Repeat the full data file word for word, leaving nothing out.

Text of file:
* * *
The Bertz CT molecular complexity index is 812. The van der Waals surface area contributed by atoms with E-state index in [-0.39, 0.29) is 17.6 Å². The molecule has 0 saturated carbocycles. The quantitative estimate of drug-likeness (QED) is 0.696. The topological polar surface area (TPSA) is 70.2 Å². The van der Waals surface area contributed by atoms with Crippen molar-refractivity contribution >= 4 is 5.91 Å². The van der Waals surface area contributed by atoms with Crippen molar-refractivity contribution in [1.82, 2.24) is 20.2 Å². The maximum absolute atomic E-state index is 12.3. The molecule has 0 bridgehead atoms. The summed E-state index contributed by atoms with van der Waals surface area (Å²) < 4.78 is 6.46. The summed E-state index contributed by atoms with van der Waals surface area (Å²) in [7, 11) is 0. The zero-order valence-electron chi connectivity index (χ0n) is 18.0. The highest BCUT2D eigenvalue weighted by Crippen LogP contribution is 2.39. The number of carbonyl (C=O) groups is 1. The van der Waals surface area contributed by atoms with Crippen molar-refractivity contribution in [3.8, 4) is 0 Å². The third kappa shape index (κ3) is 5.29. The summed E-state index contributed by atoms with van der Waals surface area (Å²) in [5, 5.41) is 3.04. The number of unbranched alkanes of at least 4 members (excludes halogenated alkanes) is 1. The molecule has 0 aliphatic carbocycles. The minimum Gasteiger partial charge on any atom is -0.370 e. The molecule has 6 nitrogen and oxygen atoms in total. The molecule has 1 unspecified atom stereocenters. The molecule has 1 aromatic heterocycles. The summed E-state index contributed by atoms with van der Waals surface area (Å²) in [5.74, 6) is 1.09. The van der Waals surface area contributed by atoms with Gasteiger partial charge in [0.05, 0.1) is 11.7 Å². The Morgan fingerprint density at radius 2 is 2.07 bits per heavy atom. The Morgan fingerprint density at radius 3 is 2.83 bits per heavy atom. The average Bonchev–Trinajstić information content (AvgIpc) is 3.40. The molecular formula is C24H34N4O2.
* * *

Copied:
The Bertz CT molecular complexity index is 812. The van der Waals surface area contributed by atoms with E-state index in [-0.39, 0.29) is 17.6 Å². The molecule has 0 saturated carbocycles. The quantitative estimate of drug-likeness (QED) is 0.696. The topological polar surface area (TPSA) is 70.2 Å². The van der Waals surface area contributed by atoms with Crippen molar-refractivity contribution >= 4 is 5.91 Å². The van der Waals surface area contributed by atoms with Crippen molar-refractivity contribution in [1.82, 2.24) is 20.2 Å². The maximum absolute atomic E-state index is 12.3. The molecule has 0 bridgehead atoms. The summed E-state index contributed by atoms with van der Waals surface area (Å²) < 4.78 is 6.46. The summed E-state index contributed by atoms with van der Waals surface area (Å²) in [7, 11) is 0. The zero-order valence-electron chi connectivity index (χ0n) is 18.0. The highest BCUT2D eigenvalue weighted by Crippen LogP contribution is 2.39. The number of carbonyl (C=O) groups is 1. The van der Waals surface area contributed by atoms with Crippen molar-refractivity contribution in [3.8, 4) is 0 Å². The third kappa shape index (κ3) is 5.29. The summed E-state index contributed by atoms with van der Waals surface area (Å²) in [5, 5.41) is 3.04. The number of unbranched alkanes of at least 4 members (excludes halogenated alkanes) is 1. The molecule has 0 aliphatic carbocycles. The minimum Gasteiger partial charge on any atom is -0.370 e. The molecule has 6 nitrogen and oxygen atoms in total. The molecule has 1 unspecified atom stereocenters. The molecule has 1 aromatic heterocycles. The summed E-state index contributed by atoms with van der Waals surface area (Å²) in [5.74, 6) is 1.09. The van der Waals surface area contributed by atoms with Gasteiger partial charge in [0.05, 0.1) is 11.7 Å². The Morgan fingerprint density at radius 2 is 2.07 bits per heavy atom. The Morgan fingerprint density at radius 3 is 2.83 bits per heavy atom. The average Bonchev–Trinajstić information content (AvgIpc) is 3.40. The molecular formula is C24H34N4O2.